The authors of the study go on to warn that “within this current framework, women’s issues may become synonymous with “not-men’s issues,” implicitly exonerating male legislators from taking leadership roles in these policy domains.”
The lack of women in the New York City Council is a concern to Council Member Rosenthal, who says she intends to use her platform as co-chair of the Women’s Caucus to highlight the gender imbalance of the Council and encourage more women to run for office. Currently, 14 of the City Council’s 51 members are women, and five of the 14 are term-limited out in 2017, including Speaker Melissa Mark-Viverito.
“We want to replace those women with women, and hopefully pick up a few more,” Rosenthal said, while acknowledging what a challenge that would be, given that only eight total seats will be open due to term limits in 2017. The “long game,” Rosenthal said, is to “get us into a position, when there’s a lot more turnover in 2021 to get ourselves up to 21 [female] Council members.”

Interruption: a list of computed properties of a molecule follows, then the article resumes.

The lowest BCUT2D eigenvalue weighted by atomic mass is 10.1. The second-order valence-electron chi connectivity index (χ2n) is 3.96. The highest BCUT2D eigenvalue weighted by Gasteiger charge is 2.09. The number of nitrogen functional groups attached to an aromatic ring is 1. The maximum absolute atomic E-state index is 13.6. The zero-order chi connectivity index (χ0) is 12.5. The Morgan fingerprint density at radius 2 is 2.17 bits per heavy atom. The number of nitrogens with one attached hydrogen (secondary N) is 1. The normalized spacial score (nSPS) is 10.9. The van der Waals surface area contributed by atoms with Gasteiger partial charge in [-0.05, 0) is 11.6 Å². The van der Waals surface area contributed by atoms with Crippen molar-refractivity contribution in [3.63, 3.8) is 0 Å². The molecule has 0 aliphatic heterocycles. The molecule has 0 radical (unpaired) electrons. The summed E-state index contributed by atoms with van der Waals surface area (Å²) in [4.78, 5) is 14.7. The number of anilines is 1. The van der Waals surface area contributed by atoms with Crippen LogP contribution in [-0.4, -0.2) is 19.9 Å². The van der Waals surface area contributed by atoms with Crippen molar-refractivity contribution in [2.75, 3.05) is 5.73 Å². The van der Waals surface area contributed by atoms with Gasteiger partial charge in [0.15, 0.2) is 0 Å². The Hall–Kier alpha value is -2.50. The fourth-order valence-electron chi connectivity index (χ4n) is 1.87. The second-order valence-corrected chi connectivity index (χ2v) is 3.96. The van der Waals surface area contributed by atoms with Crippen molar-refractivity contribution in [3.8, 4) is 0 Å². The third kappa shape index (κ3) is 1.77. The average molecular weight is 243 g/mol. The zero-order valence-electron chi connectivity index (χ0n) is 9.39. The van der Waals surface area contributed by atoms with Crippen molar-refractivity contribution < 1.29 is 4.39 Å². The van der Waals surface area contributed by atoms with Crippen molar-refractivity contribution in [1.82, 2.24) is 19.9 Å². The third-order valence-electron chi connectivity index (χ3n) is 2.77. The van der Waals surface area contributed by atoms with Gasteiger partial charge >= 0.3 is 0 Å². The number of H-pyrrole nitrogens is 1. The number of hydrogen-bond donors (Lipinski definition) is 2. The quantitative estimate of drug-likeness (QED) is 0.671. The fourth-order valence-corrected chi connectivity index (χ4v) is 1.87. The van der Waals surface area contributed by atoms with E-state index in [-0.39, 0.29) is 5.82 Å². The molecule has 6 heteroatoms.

To Rosenthal, achieving this goal means raising the issue at every given opportunity. At a “Women’s Herstory” event organized by Council Member Cumbo to honor women in uniform during Women’s History Month, Rosenthal says she and Cumbo “took that opportunity with a room full of female leaders from a lot of different uniformed agencies to talk about women in leadership roles, and again raise awareness” of the Council’s gender imbalance. Rosenthal also brought up the issue during a press conference on the steps of City Hall on Equal Pay Day.